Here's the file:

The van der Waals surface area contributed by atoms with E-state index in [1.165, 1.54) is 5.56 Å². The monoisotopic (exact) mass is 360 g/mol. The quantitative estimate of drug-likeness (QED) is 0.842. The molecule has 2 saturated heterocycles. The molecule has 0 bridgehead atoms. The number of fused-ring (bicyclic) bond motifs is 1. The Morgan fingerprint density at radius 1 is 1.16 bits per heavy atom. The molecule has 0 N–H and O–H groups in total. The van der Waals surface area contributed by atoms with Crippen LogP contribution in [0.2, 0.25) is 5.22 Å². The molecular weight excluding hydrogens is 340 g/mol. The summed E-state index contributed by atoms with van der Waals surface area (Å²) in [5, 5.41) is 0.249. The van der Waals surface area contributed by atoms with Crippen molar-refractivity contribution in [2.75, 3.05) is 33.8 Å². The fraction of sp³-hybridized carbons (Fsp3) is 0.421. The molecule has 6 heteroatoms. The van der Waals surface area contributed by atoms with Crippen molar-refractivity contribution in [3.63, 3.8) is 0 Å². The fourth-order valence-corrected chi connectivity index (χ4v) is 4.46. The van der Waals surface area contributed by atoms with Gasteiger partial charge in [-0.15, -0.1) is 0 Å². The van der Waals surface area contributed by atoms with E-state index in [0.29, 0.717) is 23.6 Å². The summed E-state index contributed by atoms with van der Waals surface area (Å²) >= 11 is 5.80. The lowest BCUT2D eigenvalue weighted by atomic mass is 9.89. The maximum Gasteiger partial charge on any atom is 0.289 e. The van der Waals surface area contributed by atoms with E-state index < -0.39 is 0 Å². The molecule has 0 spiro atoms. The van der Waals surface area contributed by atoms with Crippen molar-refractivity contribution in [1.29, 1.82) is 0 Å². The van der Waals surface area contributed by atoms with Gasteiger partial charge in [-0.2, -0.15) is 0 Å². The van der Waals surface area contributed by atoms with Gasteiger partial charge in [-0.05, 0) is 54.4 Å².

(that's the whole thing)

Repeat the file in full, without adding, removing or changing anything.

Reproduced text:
The van der Waals surface area contributed by atoms with E-state index in [1.165, 1.54) is 5.56 Å². The monoisotopic (exact) mass is 360 g/mol. The quantitative estimate of drug-likeness (QED) is 0.842. The molecule has 2 saturated heterocycles. The molecule has 0 bridgehead atoms. The number of fused-ring (bicyclic) bond motifs is 1. The Morgan fingerprint density at radius 1 is 1.16 bits per heavy atom. The molecule has 0 N–H and O–H groups in total. The van der Waals surface area contributed by atoms with Crippen LogP contribution in [0.2, 0.25) is 5.22 Å². The molecular weight excluding hydrogens is 340 g/mol. The summed E-state index contributed by atoms with van der Waals surface area (Å²) in [5, 5.41) is 0.249. The van der Waals surface area contributed by atoms with Crippen molar-refractivity contribution in [2.75, 3.05) is 33.8 Å². The fraction of sp³-hybridized carbons (Fsp3) is 0.421. The molecule has 6 heteroatoms. The van der Waals surface area contributed by atoms with Crippen molar-refractivity contribution in [3.63, 3.8) is 0 Å². The fourth-order valence-corrected chi connectivity index (χ4v) is 4.46. The van der Waals surface area contributed by atoms with Gasteiger partial charge in [-0.15, -0.1) is 0 Å². The van der Waals surface area contributed by atoms with E-state index in [0.29, 0.717) is 23.6 Å². The summed E-state index contributed by atoms with van der Waals surface area (Å²) >= 11 is 5.80. The lowest BCUT2D eigenvalue weighted by atomic mass is 9.89. The maximum Gasteiger partial charge on any atom is 0.289 e. The van der Waals surface area contributed by atoms with E-state index < -0.39 is 0 Å². The molecule has 0 spiro atoms. The van der Waals surface area contributed by atoms with Crippen molar-refractivity contribution in [1.29, 1.82) is 0 Å². The van der Waals surface area contributed by atoms with Gasteiger partial charge in [-0.2, -0.15) is 0 Å². The van der Waals surface area contributed by atoms with Gasteiger partial charge in [-0.05, 0) is 54.4 Å².